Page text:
The warning comes after the Danish Technical University (DTU) and the Danish Veterinary and Food Administration carried out a new risk assessment that found a higher abortion risk in animal studies.
In the report, the DTU said the results did not exclude the possibility that large ginger quantities could also increase this risk in humans.
“The DTU Food Institute concludes that in many cases ginger root ingestion from a single ginger shot will be larger (up to 20-23 grams (g) per day) than the fresh or dried amount typically eaten in the diet.
“Experiments in rats indicate that ginger can affect the normal foetal development,” says the report, dated 21 December 2018.
‘A sensitive period’
“The studies conducted so far in humans did not investigate whether ginger can have a harmful effect early in pregnancy. Animal studies suggest that it may be a particularly sensitive period.
“There is a small safety margin between the daily dose linked to harmful effects during pregnancy in rats and the amount of ginger that can be consumed with one ginger shot,” the report continues.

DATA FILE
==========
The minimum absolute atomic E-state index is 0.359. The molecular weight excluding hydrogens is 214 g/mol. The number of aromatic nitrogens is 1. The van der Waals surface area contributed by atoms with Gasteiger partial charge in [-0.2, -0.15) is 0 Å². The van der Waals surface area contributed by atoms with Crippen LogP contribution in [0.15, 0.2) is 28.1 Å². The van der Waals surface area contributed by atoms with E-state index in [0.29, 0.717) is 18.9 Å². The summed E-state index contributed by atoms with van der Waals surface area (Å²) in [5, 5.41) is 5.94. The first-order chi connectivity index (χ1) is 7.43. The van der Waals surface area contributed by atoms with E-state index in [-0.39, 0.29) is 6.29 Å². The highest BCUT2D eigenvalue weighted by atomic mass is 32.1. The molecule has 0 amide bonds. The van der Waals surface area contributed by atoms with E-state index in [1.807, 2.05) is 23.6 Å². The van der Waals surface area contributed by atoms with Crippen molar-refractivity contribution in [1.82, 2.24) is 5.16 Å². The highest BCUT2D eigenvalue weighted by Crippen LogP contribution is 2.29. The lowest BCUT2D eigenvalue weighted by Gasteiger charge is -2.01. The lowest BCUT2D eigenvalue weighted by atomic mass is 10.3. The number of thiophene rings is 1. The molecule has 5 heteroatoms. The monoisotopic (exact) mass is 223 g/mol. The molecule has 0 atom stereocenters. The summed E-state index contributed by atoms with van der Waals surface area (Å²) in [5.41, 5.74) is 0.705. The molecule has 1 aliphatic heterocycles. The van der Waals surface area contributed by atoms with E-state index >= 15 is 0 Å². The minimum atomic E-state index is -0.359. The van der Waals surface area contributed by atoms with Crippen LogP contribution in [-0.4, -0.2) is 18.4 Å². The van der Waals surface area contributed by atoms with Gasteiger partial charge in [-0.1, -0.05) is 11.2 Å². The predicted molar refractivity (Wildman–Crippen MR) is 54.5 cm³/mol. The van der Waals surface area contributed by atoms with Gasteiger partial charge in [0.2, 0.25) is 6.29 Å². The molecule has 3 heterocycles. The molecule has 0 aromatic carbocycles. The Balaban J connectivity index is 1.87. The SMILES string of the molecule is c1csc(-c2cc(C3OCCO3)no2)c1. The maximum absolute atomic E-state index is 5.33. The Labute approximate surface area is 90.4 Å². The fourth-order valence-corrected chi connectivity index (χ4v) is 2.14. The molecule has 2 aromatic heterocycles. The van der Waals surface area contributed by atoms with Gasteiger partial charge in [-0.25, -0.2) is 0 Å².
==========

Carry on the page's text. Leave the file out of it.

Along with the Norwegian Food Safety Authority, the Norwegian Institute of Public Health assessed the Danish report, supporting its conclusions and issuing the warning against taking ginger shots and supplements with ginger.
The report detailed one of the animal experiments, in which rats were given 20-50 grams (g) of fresh, grated ginger mixed with 1 litre of water.
Even the lowest dose of 20 g of ginger increased the incidence of abortion, the report highlighted, stating that the low dose corresponds to 1784 milligrams (mg) of ginger per kilogram of body weight for a rat.
In comparison, a woman weighing 70 kg will consume between 24 and 329 mg of ginger per kilogram of body weight if she drinks one shot with ginger per day.
This is based on data showing that a ginger threat usually contains between 1.7 and 23 g of ginger.
‘Cause for concern’
“This calculation shows that a woman weighing 70 kg will consume much less ginger (24 - 329 mg) if she drinks one shot per day, compared to the rats in the experiment (1784 mg),” the Norwegian Food Safety Authority said.
“Still, there is cause for concern. The main reason is that the animal studies do not answer whether even smaller amounts of ginger would give an increased incidence of abortion in the rats.
“Furthermore, the results of animal experiments cannot necessarily be transmitted directly to humans.”
The Norwegian Food Safety Authority points out the report takes into account a safety factor of 100 (which is common in risk assessment of health hazards when data comes from animal studies)
The Authority concludes that one cannot exclude the foetal risk when pregnant women consumed ginger in the amounts found in a ginger shot.